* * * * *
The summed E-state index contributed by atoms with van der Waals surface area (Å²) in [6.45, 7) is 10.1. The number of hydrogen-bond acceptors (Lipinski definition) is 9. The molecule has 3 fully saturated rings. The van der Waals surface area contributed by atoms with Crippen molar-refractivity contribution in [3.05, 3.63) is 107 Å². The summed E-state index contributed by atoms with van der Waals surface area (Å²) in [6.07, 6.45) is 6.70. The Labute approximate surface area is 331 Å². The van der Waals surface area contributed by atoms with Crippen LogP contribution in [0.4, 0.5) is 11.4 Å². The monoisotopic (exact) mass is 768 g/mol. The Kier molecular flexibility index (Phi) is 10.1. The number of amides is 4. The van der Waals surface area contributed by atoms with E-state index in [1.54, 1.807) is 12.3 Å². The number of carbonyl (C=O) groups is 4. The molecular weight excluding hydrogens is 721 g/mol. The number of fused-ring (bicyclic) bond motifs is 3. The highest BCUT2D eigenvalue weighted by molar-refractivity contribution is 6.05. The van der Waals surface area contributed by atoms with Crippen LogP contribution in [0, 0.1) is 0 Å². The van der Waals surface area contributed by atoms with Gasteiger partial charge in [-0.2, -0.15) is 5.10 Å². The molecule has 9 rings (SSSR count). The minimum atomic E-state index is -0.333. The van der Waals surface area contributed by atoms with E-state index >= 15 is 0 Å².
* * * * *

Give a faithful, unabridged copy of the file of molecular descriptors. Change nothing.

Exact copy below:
The summed E-state index contributed by atoms with van der Waals surface area (Å²) in [6.45, 7) is 10.1. The number of hydrogen-bond acceptors (Lipinski definition) is 9. The molecule has 3 fully saturated rings. The van der Waals surface area contributed by atoms with Crippen molar-refractivity contribution in [3.05, 3.63) is 107 Å². The summed E-state index contributed by atoms with van der Waals surface area (Å²) in [6.07, 6.45) is 6.70. The Labute approximate surface area is 331 Å². The van der Waals surface area contributed by atoms with Crippen LogP contribution in [0.4, 0.5) is 11.4 Å². The monoisotopic (exact) mass is 768 g/mol. The Kier molecular flexibility index (Phi) is 10.1. The number of amides is 4. The van der Waals surface area contributed by atoms with E-state index in [1.54, 1.807) is 12.3 Å². The number of carbonyl (C=O) groups is 4. The molecular weight excluding hydrogens is 721 g/mol. The number of fused-ring (bicyclic) bond motifs is 3. The highest BCUT2D eigenvalue weighted by molar-refractivity contribution is 6.05. The van der Waals surface area contributed by atoms with Crippen LogP contribution in [0, 0.1) is 0 Å². The van der Waals surface area contributed by atoms with Gasteiger partial charge in [-0.2, -0.15) is 5.10 Å². The molecule has 9 rings (SSSR count). The minimum atomic E-state index is -0.333. The van der Waals surface area contributed by atoms with E-state index >= 15 is 0 Å².